We consider learning a classifier from logged data. Here, the learner has access to a logged labeled dataset that has been collected according to a known pre-determined policy, and his goal is to learn a classifier that predicts the labels accurately over the entire population, not just conditioned on the logging policy.
This problem arises frequently in many natural settings. An example is predicting the efficacy of a treatment as a function of patient characteristics based on observed data. Doctors may assign the treatment to patients based on some predetermined rule; recording these patient outcomes produces a logged dataset where outcomes are observed conditioned on the doctors’ assignment. A second example is recidivism prediction, where the goal is to predict whether a convict will re-offend. Judges use their own predefined policy to grant parole, and if parole is granted, then an outcome (reoffense or not) is observed. Thus the observed data records outcomes conditioned on the judges’ parole policy, while the learner’s goal is to learn a predictor over the entire population.
A major challenge in learning from logged data is that the logging policy may leave large areas of the data distribution under-explored. Consequently, empirical risk minimization (ERM) on the logged data leads to classifiers that may be highly suboptimal on the population. When the logging policy is known, a second option is to use a weighted ERM, that reweighs each observed labeled data point to ensure that it reflects the underlying population. However, this may lead to sample inefficiency if the logging policy does not adequately explore essential regions of the population. A final approach, typically used in clinical trials, is controlled random experimentation – essentially, ignore the logged data, and record outcomes for fresh examples drawn from the population. This approach is expensive due to the high cost of trials, and wasteful since it ignores the observed data.
Motivated by these challenges, we propose active learning to combine logged data with a small amount of strategically chosen labeled data that can be used to correct the bias in the logging policy. This solution has the potential to achieve the best of both worlds by limiting experimentation to achieve higher sample efficiency, and by making the most of the logged data. Specifically, we assume that in addition to the logged data, the learner has some additional unlabeled data that he can selectively ask an annotator to label. The learner’s goal is to learn a highly accurate classifier over the entire population by using a combination of the logged data and with as few label queries to the annotator as possible.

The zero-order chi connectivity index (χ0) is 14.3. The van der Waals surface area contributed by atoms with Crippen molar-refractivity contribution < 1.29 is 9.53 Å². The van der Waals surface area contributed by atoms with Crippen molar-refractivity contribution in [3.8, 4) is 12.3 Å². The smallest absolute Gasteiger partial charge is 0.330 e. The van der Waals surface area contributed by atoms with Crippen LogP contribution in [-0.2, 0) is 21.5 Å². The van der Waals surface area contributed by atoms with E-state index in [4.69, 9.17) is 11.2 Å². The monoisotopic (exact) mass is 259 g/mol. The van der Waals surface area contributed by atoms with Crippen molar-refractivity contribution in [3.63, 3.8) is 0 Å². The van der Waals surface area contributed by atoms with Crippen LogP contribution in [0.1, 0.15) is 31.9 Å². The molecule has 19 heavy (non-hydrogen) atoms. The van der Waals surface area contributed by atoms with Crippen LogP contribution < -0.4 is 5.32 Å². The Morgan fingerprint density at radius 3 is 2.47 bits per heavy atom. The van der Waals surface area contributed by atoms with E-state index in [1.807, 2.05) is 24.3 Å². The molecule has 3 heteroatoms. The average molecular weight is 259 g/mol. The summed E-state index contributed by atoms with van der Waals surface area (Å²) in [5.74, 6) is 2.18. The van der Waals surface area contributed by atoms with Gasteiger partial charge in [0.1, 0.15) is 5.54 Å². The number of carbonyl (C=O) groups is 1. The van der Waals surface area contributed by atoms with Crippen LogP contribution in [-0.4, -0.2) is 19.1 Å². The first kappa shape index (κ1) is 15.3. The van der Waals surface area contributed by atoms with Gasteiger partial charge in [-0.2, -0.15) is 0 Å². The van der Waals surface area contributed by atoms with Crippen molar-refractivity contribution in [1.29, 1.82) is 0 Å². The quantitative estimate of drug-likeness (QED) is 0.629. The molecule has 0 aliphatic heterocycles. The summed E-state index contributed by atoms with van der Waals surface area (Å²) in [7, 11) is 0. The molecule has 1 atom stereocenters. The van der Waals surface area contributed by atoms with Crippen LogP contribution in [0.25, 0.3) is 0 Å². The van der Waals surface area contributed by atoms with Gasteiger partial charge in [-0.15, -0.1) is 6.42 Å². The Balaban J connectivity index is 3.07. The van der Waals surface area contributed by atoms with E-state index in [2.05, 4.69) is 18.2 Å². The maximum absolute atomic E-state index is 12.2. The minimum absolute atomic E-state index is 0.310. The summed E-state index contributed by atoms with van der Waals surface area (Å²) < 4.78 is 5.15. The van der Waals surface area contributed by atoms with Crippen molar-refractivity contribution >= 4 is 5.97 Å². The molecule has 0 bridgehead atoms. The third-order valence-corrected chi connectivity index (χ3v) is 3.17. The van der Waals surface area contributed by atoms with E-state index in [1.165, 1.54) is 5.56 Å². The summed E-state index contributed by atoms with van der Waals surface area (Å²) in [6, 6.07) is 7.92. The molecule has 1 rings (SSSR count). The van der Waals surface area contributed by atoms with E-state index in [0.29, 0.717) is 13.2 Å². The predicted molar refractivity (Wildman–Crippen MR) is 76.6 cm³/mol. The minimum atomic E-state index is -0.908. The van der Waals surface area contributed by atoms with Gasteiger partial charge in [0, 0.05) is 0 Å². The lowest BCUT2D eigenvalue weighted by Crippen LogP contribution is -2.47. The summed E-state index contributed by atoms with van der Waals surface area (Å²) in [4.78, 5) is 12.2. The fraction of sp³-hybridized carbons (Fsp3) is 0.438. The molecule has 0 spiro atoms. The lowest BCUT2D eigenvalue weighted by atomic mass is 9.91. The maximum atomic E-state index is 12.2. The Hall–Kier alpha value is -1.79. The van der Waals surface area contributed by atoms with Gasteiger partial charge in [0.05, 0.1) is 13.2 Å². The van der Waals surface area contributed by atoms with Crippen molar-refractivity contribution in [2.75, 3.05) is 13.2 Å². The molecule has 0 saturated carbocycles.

How can we utilize logged data for better active learning? This problem has not been studied to the best of our knowledge. A naive approach is to use the logged data to come up with a warm start
and then do standard active learning. In this work, we show that we can do even better. In addition to the warm start, we show how to use multiple importance sampling estimators to utilize the logged data more efficiently. Additionally, we introduce a novel debiasing policy that selectively avoids label queries for those examples that are highly represented in the logged data.
Combining these three approaches, we provide a new algorithm. We prove that our algorithm is statistically consistent, and has a lower label requirement than simple active learning that uses the logged data as a warm start. Finally, we evaluate our algorithm experimentally on various datasets and logging policies. Our experiments show that the performance of our method is either the best or close to the best for a variety of datasets and logging policies. This confirms that active learning to combine logged data with carefully chosen labeled data may indeed yield performance gains.
2.1 Problem Setup
Instances are drawn from an instance space and a label space . There is an underlying data distribution over that describes the population. There is a hypothesis space . For simplicity, we assume is a finite set, but our results can be generalized to VC-classes by standard arguments (Vapnik & Chervonenkis, 1971).
The learning algorithm has access to two sources of data: logged data, and online data. The logged data are generated from examples drawn i.i.d. from , and a logging policy
that determines the probability of observing the label. For each example(
), an independent Bernoulli random variableis drawn with expectation , and then the label is revealed to the learning algorithm if 111Note that this generating process implies the standard unconfoundedness assumption in the counterfactual inference literature: , that is, given the instance , its label is conditionally independent with the action (whether the label is observed).. We call the logged dataset. From the algorithm’s perspective, we assume it knows the logging policy , and only observes instances , decisions of the policy , and revealed labels .